While it’s never ideal to have your best player request a trade, the Brooklyn Nets presumably thought there was a silver lining to Kevin Durant’s desire to leave town. Even if they’d rather have him on the roster, KD’s talent would at least make him a desirable asset. Teams would be lining up for a chance to acquire him, right?
There’s plenty of time for things to change, but, thus far, there hasn’t exactly been a bidding war for the Slim Reaper’s services. If anything, it seems like the Nets have made a fatal mistake and misjudged the trade market.
Let Brian Windhorst break it down for you.
The Brooklyn Nets seem to have overestimated the league’s collective interest in a Kevin Durant trade
If you’re selling something (or, in this case, trading a player), the ideal scenario is to have two interested parties trying to outdo the other. The Brooklyn Nets might have envisioned that happening, but, as of now, there isn’t even one team willing to meet the asking price to land Kevin Durant.
“When the Nets put him on the market, Dan, I think they thought there was going to be a tremendous bidding war,” ESPN’s Brian Windhorst explained on Get Up. “And while there’s a lot of interest, from what I can tell, that bidding war isn’t really hot right now. The teams have made their offers, and they don’t really feel the need to increase them.”
The issue seems to at least partially stem from the combination of two factors. First, Durant only wants to play for a contender, which limits his potential trade destinations. Secondly, the Nets are asking for a massive return for a player who, while incredibly talented, is almost 34 years old. That has seemingly set up a situation in which the only teams that KD wants to join can’t afford to pay Brooklyn’s asking price. Doing that would slam their window shut almost immediately.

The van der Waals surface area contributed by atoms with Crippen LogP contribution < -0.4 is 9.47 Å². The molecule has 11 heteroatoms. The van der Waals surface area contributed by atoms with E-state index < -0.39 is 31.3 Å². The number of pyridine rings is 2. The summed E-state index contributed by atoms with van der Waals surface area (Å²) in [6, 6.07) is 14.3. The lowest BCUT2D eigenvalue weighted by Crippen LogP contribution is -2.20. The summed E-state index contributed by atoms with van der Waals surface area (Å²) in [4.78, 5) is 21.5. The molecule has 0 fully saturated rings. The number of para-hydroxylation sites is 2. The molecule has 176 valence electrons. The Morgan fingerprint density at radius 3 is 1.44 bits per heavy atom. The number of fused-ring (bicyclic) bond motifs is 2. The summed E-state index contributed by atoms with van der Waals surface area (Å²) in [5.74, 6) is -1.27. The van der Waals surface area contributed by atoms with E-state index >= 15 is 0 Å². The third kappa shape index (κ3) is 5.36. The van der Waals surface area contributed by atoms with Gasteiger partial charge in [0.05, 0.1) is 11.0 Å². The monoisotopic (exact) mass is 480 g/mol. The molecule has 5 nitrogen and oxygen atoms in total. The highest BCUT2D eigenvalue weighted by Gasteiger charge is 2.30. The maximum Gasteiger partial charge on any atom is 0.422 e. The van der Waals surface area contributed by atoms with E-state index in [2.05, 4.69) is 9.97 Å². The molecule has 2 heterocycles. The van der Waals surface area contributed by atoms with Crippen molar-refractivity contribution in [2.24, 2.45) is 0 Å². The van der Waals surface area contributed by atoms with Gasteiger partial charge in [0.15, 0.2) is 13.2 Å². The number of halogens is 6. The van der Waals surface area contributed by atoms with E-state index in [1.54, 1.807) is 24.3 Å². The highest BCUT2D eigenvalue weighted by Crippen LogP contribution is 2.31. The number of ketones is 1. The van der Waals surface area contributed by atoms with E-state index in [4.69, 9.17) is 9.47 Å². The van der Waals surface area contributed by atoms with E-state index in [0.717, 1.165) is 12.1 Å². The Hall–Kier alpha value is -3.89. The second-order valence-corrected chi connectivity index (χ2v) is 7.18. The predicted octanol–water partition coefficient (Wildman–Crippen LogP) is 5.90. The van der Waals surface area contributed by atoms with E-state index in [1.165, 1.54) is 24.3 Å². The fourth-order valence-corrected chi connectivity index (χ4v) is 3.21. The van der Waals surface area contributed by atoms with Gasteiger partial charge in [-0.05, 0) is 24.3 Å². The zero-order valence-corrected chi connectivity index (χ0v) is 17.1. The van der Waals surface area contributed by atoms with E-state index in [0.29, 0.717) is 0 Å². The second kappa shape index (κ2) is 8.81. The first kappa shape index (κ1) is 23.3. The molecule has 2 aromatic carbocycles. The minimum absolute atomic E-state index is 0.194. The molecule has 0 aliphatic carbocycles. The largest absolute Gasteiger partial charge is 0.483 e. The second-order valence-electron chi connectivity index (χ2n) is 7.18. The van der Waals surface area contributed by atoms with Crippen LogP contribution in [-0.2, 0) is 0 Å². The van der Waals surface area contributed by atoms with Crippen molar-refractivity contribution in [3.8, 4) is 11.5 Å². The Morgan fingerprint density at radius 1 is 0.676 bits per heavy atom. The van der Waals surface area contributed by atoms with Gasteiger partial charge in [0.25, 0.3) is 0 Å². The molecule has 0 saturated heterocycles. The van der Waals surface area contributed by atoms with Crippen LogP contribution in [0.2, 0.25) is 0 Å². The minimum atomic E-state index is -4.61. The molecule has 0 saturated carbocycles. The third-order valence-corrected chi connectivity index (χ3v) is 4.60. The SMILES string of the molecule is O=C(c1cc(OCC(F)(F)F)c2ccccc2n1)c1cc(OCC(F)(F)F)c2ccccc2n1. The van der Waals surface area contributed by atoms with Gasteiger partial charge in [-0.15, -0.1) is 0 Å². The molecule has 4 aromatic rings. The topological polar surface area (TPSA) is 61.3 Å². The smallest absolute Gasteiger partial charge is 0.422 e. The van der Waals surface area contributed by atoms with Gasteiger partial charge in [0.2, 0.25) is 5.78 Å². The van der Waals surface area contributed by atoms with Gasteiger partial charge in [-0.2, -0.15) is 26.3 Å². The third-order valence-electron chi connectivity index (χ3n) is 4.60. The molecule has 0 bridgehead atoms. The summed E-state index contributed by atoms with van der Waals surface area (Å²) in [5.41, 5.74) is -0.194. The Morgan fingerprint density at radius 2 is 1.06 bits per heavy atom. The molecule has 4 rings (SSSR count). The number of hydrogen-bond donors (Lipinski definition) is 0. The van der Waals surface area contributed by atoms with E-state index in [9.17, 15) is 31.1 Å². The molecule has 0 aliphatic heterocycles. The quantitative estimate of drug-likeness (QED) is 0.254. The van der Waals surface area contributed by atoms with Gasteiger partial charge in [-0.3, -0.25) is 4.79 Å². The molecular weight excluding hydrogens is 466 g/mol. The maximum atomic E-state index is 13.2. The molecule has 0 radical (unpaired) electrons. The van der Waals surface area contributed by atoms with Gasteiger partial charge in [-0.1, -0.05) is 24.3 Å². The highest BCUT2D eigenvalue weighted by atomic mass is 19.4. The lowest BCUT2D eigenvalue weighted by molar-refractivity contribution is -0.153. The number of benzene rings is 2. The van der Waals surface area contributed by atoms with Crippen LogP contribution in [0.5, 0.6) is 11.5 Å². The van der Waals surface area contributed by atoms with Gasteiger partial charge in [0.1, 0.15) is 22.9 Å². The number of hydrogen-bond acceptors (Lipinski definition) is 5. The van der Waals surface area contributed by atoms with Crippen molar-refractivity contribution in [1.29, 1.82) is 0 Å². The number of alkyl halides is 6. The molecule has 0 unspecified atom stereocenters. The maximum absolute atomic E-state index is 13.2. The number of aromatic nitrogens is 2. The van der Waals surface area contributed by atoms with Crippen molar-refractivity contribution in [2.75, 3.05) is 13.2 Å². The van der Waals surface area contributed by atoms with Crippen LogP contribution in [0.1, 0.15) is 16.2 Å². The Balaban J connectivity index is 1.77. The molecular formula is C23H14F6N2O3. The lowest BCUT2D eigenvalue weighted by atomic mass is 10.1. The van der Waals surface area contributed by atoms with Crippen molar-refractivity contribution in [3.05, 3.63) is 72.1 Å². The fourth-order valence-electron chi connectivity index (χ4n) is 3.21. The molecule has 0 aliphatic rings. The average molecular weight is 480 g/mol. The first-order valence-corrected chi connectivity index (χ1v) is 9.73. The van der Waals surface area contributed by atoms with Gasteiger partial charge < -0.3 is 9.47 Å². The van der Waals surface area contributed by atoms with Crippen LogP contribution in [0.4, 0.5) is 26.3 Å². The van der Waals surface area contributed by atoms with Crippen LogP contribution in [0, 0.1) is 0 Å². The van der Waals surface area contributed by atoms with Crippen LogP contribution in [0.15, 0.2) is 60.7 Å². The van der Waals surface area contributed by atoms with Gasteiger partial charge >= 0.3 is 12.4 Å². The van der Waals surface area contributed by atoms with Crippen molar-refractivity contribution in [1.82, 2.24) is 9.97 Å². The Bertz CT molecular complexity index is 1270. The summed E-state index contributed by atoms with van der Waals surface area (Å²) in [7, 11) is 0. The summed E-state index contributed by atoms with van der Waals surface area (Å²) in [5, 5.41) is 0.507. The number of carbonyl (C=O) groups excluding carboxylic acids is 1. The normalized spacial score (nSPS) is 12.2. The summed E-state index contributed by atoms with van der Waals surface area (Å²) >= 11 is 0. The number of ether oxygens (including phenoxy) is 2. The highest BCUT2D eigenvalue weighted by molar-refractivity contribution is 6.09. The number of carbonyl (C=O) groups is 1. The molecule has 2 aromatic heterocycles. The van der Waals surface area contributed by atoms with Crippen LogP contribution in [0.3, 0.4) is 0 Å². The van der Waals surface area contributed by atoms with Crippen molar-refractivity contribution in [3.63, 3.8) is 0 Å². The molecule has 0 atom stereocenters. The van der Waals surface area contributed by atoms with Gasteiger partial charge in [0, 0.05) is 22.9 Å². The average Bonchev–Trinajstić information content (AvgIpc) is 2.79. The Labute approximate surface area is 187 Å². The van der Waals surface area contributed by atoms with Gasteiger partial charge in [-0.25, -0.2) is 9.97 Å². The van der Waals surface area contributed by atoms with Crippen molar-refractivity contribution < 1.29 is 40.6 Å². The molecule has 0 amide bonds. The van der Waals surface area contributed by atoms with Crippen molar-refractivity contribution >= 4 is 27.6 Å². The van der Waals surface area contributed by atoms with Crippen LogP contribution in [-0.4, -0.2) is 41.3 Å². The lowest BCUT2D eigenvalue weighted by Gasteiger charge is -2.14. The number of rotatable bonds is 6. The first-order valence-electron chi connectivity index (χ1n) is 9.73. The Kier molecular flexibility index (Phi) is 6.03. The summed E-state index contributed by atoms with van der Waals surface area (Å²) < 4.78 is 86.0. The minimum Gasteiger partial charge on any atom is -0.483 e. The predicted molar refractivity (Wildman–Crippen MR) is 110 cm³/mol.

Windhorst also added that the Rudy Gobert trade caused the Nets’ to raise their asking price. The rest of the league, however, isn’t willing to pay that. Donovan Mitchell (theoretically) staying in Utah has also stagnated the market.
“Without Mitchell in the market, the teams are not trying to outbid each other,” Windhorst added before dropping the metaphorical hammer. “It doesn’t make sense for teams to sell their house to pay for a car, even if that car is a Lamborghini like Kevin Durant.”
That reality leaves the Nets in a risky situation
While there’s some merit to starting the bidding high, it seems like the Nets have massively overestimated the market for Kevin Durant. That might seem like a minor inconvenience now, but it could set the stage for a massive problem as the season approaches.
According to previous reports, Brooklyn is prepared to keep KD on the roster until an acceptable deal materializes. Although that’s easy to say now — at this point, most players are at home and doing their own thing — it will be a different story once the preseason begins. Let’s pretend for a second that the star informs the Nets that he’s not going to report for duty. That not only sets up an awkward situation, forcing the players and coaches to have to field questions about Durant every single day, but it also tanks Brooklyn’s bargaining position. If the Eastern Conference club can’t command a massive haul now, what will the offers look like if they lose even more leverage?
While that’s admittedly an extreme example, it does show the tight rope that Sean Marks and the Brooklyn Nets brass are walking. You don’t want to lose a superstar for pennies on the dollar, but, at the same time, your asking price can’t be so out of touch with reality that it ends the bidding war before it even starts.
Is there time for the market to change? Of course. But, as of now, the Brooklyn Nets’ misjudgment seems to have set them off for a disappointing offseason and a dangerous decision.